In case you’re thinking this that lazy loading is terrible and never makes sense, in this situation you’re probably right. A situation that leads to a N+1 problem is likely always a mistake. However that doesn’t mean that lazy loading is never useful.

Imagine a desktop application where the context is created and lives through several user interactions. For example the user opens a customer screen, looks at it and then decides to look at that customer’s orders.

In this scenario lazy loading is very convenient and makes sense.

When it does not is in a web application. That’s because the context will not exist during more than one user interaction. It’s just not possible.

In a web application the user’s actions result in an HTTP request being sent from the user’s browser to the server. The server then does all the required processing for that request and sends a response back to the user. And then this process repeats for every user action.

Between requests the server forgets about the user, so if a context is created in response to a user’s action it will be gone after the response is sent. That is just the stateless nature of the web.

The only thing you can achieve using lazy loading in a web application is extra database calls you could avoid. That’s because if user asks for the orders of a particular customer, the code that runs in the server will have to load the customer and the orders all during the handling of the user’s request, it can either do it in a single database call or two. Lazy loading just makes it really easy to end up in the two database call scenario without realizing it.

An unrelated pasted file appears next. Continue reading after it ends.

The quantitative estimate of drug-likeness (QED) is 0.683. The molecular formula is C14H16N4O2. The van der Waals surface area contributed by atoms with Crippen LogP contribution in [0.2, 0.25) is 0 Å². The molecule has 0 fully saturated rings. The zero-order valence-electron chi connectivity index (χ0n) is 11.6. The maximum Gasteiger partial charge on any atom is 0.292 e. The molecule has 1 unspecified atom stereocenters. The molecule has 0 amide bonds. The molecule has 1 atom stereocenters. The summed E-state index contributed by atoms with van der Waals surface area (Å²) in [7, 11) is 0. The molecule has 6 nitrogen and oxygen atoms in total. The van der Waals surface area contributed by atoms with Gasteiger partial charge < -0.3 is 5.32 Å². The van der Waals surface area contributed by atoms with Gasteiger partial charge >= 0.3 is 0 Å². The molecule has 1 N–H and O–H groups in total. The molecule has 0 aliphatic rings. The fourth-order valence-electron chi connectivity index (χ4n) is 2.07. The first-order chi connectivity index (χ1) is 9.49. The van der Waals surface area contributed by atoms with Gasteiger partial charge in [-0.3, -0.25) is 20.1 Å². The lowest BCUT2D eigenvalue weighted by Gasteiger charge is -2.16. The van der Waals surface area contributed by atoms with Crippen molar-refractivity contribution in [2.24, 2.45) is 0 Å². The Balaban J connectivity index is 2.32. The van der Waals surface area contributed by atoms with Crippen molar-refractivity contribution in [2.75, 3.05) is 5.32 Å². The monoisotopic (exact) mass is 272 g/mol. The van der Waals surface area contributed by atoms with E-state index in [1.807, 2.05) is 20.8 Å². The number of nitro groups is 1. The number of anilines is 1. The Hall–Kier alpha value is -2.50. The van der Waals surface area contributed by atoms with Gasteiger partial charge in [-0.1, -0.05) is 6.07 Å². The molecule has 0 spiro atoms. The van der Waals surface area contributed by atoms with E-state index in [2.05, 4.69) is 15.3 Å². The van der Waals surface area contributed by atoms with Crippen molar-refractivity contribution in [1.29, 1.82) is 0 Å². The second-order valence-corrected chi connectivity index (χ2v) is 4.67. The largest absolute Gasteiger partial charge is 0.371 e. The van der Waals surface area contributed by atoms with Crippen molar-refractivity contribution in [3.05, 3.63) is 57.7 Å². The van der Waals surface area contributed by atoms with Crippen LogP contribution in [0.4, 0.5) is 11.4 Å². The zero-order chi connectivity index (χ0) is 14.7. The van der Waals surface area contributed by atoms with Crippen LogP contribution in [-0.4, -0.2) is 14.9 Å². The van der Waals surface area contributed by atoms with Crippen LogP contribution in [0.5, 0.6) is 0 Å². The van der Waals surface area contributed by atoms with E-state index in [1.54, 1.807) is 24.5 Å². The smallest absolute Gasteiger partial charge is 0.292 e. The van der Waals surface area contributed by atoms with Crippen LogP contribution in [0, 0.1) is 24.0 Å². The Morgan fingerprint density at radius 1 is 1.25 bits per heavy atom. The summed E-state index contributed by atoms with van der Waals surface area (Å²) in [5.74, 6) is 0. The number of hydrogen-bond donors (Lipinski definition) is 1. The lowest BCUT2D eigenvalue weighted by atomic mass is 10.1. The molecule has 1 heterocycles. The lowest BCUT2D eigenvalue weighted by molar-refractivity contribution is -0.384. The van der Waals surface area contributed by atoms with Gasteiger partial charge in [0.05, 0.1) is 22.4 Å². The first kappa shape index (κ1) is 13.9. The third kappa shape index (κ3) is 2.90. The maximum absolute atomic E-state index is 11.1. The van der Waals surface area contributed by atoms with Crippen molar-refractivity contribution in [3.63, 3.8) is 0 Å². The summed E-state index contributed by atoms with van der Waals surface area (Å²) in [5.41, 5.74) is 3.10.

For completeness I’ll just mention what happens if you have lazy loading disabled in most ORMs. In the example above the Orders property would be null. You would have to instruct the ORM to fetch it together with the Customers all in one go. This is called eager loading:

var myContext = new MyContext(); var johnDoe = myContext.Customers.Include(customer => customer.Orders).Single(customer => customer.Name == "John Doe"); foreach(var order in johnDoe.Orders) //no extra db access { //do something with John Doe's order } 

There’s nothing to be gained by using lazy loading in web applications, however it’s so much more common to see it being used in “the wild” than not. Even if we use the argument that it might be more convenient at times, the likelihood of having serious performance problems (like the N+1) offsets any possible benefits.